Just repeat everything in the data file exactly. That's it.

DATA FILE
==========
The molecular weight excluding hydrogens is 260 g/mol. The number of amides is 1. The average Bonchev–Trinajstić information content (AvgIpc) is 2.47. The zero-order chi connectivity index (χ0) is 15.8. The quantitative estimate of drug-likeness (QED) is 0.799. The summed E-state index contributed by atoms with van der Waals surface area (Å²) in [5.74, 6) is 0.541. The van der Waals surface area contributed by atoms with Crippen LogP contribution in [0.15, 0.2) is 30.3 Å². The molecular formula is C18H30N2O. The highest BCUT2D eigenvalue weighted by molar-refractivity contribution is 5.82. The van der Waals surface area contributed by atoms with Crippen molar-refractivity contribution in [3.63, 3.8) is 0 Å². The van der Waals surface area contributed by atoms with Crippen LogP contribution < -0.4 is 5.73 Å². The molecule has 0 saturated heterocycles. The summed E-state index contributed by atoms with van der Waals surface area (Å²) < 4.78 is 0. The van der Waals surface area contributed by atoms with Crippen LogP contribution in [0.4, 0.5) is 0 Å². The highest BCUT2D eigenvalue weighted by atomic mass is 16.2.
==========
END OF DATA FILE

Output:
The molecular weight excluding hydrogens is 260 g/mol. The number of amides is 1. The average Bonchev–Trinajstić information content (AvgIpc) is 2.47. The zero-order chi connectivity index (χ0) is 15.8. The quantitative estimate of drug-likeness (QED) is 0.799. The summed E-state index contributed by atoms with van der Waals surface area (Å²) in [5.74, 6) is 0.541. The van der Waals surface area contributed by atoms with Crippen LogP contribution in [0.15, 0.2) is 30.3 Å². The molecular formula is C18H30N2O. The highest BCUT2D eigenvalue weighted by molar-refractivity contribution is 5.82. The van der Waals surface area contributed by atoms with Crippen molar-refractivity contribution in [3.63, 3.8) is 0 Å². The van der Waals surface area contributed by atoms with Crippen LogP contribution < -0.4 is 5.73 Å². The molecule has 0 saturated heterocycles. The summed E-state index contributed by atoms with van der Waals surface area (Å²) < 4.78 is 0. The van der Waals surface area contributed by atoms with Crippen LogP contribution in [0.4, 0.5) is 0 Å². The highest BCUT2D eigenvalue weighted by atomic mass is 16.2.